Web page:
KT: When you started working on your master’s in chemical engineering, you were pursuing studies in solar and wind energy. Then your research moved more into electric vehicles and modeling greenhouse gas emissions across the energy spectrum. Can you tell us a bit about your research trajectory and how it’s shifted over time?

IM: I started in wet labs before the master’s. I was working on micro batteries in Professor Karen Gleason’s lab. Then in my master’s and then into my thesis research with Professor Bob Armstrong, I shifted more towards modeling. They were surely related because experiments always involve some amount of modeling, whether it’s in the predictions or the measurements or the analysis or a combination. I had always been interested in renewables. Bob, and MITEI more broadly, are doing so much exciting essential work in modeling of renewables.

I was immediately interested in that. When Bob and Dr. Frank O’Sullivan described to me the modeling work they were doing and the SESAME work that was just nascent—it was just starting with Dr. Emre Gençer—I was really interested. So they took me on. The wind and photovoltaics analysis related really smoothly to the electric vehicle work. Because as the SESAME group grew and our research grew, I got to see the big picture of how renewables and electric vehicles can interact.

KT: We’ve mentioned SESAME a couple times now. Do you mind just running through what SESAME actually is?

IM: Sure. SESAME above all is a fun name for a software platform so that people can say, “Open sesame.” That’s my bad joke.

KT: That’s good. I like it.

IM: “Sustainable Energy System and Modeling Environment” is the acronym. SESAME focuses on analyzing questions like, “If electric vehicle share of the fleets in a country, say the U.S., grows to 50% by 2040, what does that mean for electricity demand? What does that mean for the shape of electricity demand? How does that affect the possibilities for the power generation mix?”

Scenario analysis is a really big focus of SESAME. Look at that high EV future with high renewables with no manipulation of when people charge. Just assume it matches when they charge today. Then compare that to a scenario where virtual power plants and other intermediary companies shift when electric vehicles demand energy and estimate which scenario has higher costs, which scenario has higher emissions. Those are the two most important outputs of the SESAME model when it’s analyzing any future scenario. The greenhouse gas emissions associated with that scenario and the costs associated with that scenario.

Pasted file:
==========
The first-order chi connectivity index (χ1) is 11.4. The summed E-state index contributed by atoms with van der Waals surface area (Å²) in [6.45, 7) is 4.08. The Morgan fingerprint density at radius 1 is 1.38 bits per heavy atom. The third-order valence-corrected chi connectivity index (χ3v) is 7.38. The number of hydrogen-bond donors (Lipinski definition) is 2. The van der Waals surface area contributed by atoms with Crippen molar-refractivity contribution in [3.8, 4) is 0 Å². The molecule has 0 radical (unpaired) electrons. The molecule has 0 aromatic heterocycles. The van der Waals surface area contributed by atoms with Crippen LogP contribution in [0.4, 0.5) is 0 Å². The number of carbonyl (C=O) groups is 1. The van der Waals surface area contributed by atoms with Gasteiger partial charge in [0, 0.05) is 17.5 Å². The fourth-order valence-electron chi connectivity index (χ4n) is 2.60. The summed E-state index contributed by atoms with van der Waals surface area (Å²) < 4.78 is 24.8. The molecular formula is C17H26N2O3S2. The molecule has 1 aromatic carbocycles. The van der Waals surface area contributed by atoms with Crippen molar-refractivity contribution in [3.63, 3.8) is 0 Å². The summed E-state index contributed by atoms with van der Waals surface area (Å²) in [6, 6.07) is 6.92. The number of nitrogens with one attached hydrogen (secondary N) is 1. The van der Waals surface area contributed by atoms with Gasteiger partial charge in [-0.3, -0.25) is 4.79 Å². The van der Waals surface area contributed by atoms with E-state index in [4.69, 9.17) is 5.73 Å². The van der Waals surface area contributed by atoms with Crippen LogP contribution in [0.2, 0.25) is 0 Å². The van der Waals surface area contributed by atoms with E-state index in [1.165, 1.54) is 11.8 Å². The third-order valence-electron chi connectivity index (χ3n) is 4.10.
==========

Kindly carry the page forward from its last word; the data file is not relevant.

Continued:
I don’t want to jump the gun here, I can’t resist just a little. It might not be widely known how much the war in Ukraine has generated interest in renewables.

KT: I’m glad that you made that segue because I was actually just going to ask you about your work in Ukraine. Because it really does seem like, one, energy is such an underlying thread in this war, but also, you are there doing great work. When the war in Ukraine broke out, you immediately flew to Poland to see how you could help. I think a lot of people wish that they could help in those moments but few actually get on the airplane and do it. Can you tell me what it was like making that decision?

IM: I made the decision for three reasons: inspiration, ease, and impact. The inspiration part was watching the news on February 26th, the third day of the invasion, on my couch in Boston. I was horrified by what Russia’s army was doing. The attacks on civilians. The indiscriminate bombing was a feature, not a bug, from day one. I was inspired by Zelensky’s calls for help among others. He was begging not just governments, but explicitly, private foreign citizens to come help in any way they could. I had the thought, “Maybe I could go try to help.”

That light bulb then became a more rigorous analysis. I wrote it down and looked at the pros and cons. That’s where the ease part kicked in. I knew that I could go to Poland and try to help. It was, in that sense, somewhat low stakes. I didn’t need to know that I’d be able to help or need to know what the coming months held to try it out. I figured if I failed to be helpful, I’d turn around, visit my sister in France where she lives, and come back and call it a trip. The third part, the impact part, was why I didn’t turn around and I stayed there and kept working.